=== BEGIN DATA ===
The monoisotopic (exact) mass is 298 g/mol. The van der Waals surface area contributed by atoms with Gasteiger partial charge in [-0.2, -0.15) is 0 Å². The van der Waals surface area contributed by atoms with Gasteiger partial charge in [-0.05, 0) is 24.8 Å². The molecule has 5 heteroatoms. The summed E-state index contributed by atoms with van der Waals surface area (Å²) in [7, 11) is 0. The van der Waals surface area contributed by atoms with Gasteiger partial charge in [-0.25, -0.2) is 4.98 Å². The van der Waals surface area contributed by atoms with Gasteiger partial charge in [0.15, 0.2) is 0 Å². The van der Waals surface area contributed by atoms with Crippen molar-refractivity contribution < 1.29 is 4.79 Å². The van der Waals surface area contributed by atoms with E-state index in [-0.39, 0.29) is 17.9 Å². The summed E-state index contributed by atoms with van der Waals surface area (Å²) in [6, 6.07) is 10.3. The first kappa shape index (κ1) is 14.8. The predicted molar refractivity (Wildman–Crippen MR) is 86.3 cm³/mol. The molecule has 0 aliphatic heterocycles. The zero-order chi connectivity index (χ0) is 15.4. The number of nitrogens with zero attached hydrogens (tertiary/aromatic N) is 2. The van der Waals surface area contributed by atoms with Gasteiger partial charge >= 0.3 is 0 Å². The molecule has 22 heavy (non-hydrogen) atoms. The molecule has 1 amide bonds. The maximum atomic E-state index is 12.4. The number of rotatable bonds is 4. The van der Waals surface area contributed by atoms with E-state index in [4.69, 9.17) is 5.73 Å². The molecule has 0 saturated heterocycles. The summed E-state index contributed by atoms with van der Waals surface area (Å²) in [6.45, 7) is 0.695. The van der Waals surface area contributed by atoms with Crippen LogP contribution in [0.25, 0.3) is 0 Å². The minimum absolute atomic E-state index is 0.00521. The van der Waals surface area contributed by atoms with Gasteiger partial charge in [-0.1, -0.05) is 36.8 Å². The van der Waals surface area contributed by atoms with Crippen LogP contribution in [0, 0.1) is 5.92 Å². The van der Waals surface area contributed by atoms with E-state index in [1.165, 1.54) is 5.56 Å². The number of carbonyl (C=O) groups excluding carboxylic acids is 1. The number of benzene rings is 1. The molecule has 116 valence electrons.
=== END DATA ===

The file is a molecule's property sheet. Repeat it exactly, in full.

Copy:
The monoisotopic (exact) mass is 298 g/mol. The van der Waals surface area contributed by atoms with Gasteiger partial charge in [-0.2, -0.15) is 0 Å². The van der Waals surface area contributed by atoms with Gasteiger partial charge in [-0.05, 0) is 24.8 Å². The molecule has 5 heteroatoms. The summed E-state index contributed by atoms with van der Waals surface area (Å²) in [7, 11) is 0. The van der Waals surface area contributed by atoms with Gasteiger partial charge in [-0.25, -0.2) is 4.98 Å². The van der Waals surface area contributed by atoms with Gasteiger partial charge in [0.15, 0.2) is 0 Å². The van der Waals surface area contributed by atoms with Crippen molar-refractivity contribution < 1.29 is 4.79 Å². The van der Waals surface area contributed by atoms with E-state index in [-0.39, 0.29) is 17.9 Å². The summed E-state index contributed by atoms with van der Waals surface area (Å²) in [6, 6.07) is 10.3. The first kappa shape index (κ1) is 14.8. The predicted molar refractivity (Wildman–Crippen MR) is 86.3 cm³/mol. The molecule has 0 aliphatic heterocycles. The zero-order chi connectivity index (χ0) is 15.4. The number of nitrogens with zero attached hydrogens (tertiary/aromatic N) is 2. The van der Waals surface area contributed by atoms with Gasteiger partial charge >= 0.3 is 0 Å². The molecule has 22 heavy (non-hydrogen) atoms. The molecule has 1 amide bonds. The maximum atomic E-state index is 12.4. The number of rotatable bonds is 4. The van der Waals surface area contributed by atoms with E-state index in [4.69, 9.17) is 5.73 Å². The molecule has 0 saturated heterocycles. The summed E-state index contributed by atoms with van der Waals surface area (Å²) in [6.45, 7) is 0.695. The van der Waals surface area contributed by atoms with Crippen LogP contribution in [0.25, 0.3) is 0 Å². The minimum absolute atomic E-state index is 0.00521. The van der Waals surface area contributed by atoms with Gasteiger partial charge in [-0.1, -0.05) is 36.8 Å². The van der Waals surface area contributed by atoms with Crippen LogP contribution in [0, 0.1) is 5.92 Å². The van der Waals surface area contributed by atoms with E-state index in [1.165, 1.54) is 5.56 Å². The number of carbonyl (C=O) groups excluding carboxylic acids is 1. The number of benzene rings is 1. The molecule has 116 valence electrons.